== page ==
Please make the file name the same as the title of the story.
Authors with a personal or family connection to Japan are especially encouraged to apply.
If you have any questions, contact email@example.com .
The release schedule for the coming year is quite full. We will still review submissions, but will only take on something new at this time if it is extra special.
We are always looking for good novels. We will consider unsolicited novels from unrepresented authors. Just be aware that this is a small company, so we can only publish a few items per year, and it may take a little while to read your manuscript since reading the slush pile is at the end of a long list of things to be done around here.
We pay an advance and royalties. Our advance may not be as big as the major houses, but we feel it is important that authors get paid for their work. Our royalties, on the other hand, are more generous than larger publishers offer, and we are willing to negotiate terms for subsidiary rights and such in a fair process. We view our authors as partners, and we are not out to take advantage of you (as some in the industry might try).
Please send an e-mail containing a synopsis of your book (summary of the story including characters, plot, and conclusion), as well as the first few chapters so we can see how you write (no more than 10,000 words, can be less). Send these to firstname.lastname@example.org . If we like what we see, we may ask for more.
We are interested in science-fiction and fantasy. We are particularly interested in trans-humanism, interstellar colonization, environmental problems, philosophical quandaries, innovative epic fantasy, fantasy based on non-western cultures, but not limited to those topics. We want quality writing addressing ideas in original ways. We are open to working with authors from anywhere in the world, especially from cultures which have been under-represented within SFF in the past.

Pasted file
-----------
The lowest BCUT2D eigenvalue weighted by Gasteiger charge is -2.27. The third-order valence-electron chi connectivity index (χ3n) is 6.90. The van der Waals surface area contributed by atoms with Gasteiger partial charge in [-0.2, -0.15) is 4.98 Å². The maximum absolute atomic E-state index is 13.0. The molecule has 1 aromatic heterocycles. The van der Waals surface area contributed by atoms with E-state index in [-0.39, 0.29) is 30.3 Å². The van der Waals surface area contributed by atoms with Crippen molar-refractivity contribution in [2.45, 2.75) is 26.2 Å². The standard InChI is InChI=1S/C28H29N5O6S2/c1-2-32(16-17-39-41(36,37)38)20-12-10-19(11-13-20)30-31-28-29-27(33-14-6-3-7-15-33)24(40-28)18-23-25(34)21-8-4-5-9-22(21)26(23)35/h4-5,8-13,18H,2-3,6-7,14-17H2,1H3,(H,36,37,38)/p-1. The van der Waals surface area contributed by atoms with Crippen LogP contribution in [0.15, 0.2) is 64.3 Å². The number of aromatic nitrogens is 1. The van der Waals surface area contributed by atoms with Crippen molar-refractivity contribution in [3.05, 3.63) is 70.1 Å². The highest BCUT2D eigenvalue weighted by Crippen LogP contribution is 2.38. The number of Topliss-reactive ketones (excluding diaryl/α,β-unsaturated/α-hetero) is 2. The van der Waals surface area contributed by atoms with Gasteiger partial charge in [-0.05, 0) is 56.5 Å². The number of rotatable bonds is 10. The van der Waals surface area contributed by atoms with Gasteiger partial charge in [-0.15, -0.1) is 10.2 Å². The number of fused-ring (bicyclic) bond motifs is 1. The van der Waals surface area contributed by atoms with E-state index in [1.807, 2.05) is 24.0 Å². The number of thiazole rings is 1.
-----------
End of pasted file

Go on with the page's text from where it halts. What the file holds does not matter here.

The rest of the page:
We do NOT want the following:
- Horror - The editor is not a big fan, and there are a number of small presses that specialize in that genre. So if your work falls primarily in that category, you are probably better off going with one of them. The boundaries of such categories are fuzzy, so some things like 'dark fantasy' might be of interest. If in doubt, just send a quick enquiry and we'll give you an opinion.
- Young Adult - or middle grade, juvenile fiction, or other such terms. This field has rules all its own, and the Editor does not know them very well. So at this time we are not handling things which fall into that category. Once again, some cases may be hard to tell, just because a book could be read by a teen-aged audience does not mean it is YA or not of interest to older readers as well. If unsure you can ask, although I tend to err on directing you somewhere else.
- Romance - We do not handle tradition romance novels. Speculative fiction that contains romance is fine. It is possible for a story to have significant speculative content as well as a romantic story line, in fact, we are editing one right now. But make sure the speculative elements are at least as important as the relationships. A romance with a little space flight tacked on as set dressing will probably not be of interest.